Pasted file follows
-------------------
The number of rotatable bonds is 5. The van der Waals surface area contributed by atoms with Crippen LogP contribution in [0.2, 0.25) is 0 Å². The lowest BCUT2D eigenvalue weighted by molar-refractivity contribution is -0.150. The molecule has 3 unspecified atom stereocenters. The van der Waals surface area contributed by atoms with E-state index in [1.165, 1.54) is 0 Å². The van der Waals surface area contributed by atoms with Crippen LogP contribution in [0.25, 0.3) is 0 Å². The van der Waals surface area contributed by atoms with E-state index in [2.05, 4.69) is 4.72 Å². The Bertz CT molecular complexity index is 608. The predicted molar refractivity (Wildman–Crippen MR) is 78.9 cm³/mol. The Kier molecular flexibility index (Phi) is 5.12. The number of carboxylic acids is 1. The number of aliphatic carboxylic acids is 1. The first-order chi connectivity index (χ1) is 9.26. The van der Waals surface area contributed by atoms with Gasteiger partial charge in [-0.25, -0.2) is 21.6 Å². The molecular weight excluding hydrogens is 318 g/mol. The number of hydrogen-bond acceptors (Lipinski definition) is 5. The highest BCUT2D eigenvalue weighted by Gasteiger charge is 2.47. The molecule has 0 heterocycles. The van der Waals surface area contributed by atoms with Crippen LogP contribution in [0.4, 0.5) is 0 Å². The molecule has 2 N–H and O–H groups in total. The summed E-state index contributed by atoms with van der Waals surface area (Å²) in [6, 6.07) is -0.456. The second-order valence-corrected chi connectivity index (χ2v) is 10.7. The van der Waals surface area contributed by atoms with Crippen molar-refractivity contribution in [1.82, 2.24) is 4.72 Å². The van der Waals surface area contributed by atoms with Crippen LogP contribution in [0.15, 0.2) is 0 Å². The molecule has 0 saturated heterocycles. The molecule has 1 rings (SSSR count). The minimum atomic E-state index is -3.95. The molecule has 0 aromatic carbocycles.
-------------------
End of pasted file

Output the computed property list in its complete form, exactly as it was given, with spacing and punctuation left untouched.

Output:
The number of rotatable bonds is 5. The van der Waals surface area contributed by atoms with Crippen LogP contribution in [0.2, 0.25) is 0 Å². The lowest BCUT2D eigenvalue weighted by molar-refractivity contribution is -0.150. The molecule has 3 unspecified atom stereocenters. The van der Waals surface area contributed by atoms with E-state index in [1.165, 1.54) is 0 Å². The van der Waals surface area contributed by atoms with Crippen LogP contribution in [0.25, 0.3) is 0 Å². The van der Waals surface area contributed by atoms with E-state index in [2.05, 4.69) is 4.72 Å². The Bertz CT molecular complexity index is 608. The predicted molar refractivity (Wildman–Crippen MR) is 78.9 cm³/mol. The Kier molecular flexibility index (Phi) is 5.12. The number of carboxylic acids is 1. The number of aliphatic carboxylic acids is 1. The first-order chi connectivity index (χ1) is 9.26. The van der Waals surface area contributed by atoms with Gasteiger partial charge in [-0.25, -0.2) is 21.6 Å². The molecular weight excluding hydrogens is 318 g/mol. The number of hydrogen-bond acceptors (Lipinski definition) is 5. The highest BCUT2D eigenvalue weighted by Gasteiger charge is 2.47. The molecule has 0 heterocycles. The van der Waals surface area contributed by atoms with Crippen LogP contribution in [0.4, 0.5) is 0 Å². The molecule has 2 N–H and O–H groups in total. The summed E-state index contributed by atoms with van der Waals surface area (Å²) in [6, 6.07) is -0.456. The second-order valence-corrected chi connectivity index (χ2v) is 10.7. The van der Waals surface area contributed by atoms with Crippen molar-refractivity contribution in [1.82, 2.24) is 4.72 Å². The van der Waals surface area contributed by atoms with Crippen LogP contribution in [0.15, 0.2) is 0 Å². The molecule has 0 saturated heterocycles. The molecule has 1 rings (SSSR count). The minimum atomic E-state index is -3.95. The molecule has 0 aromatic carbocycles.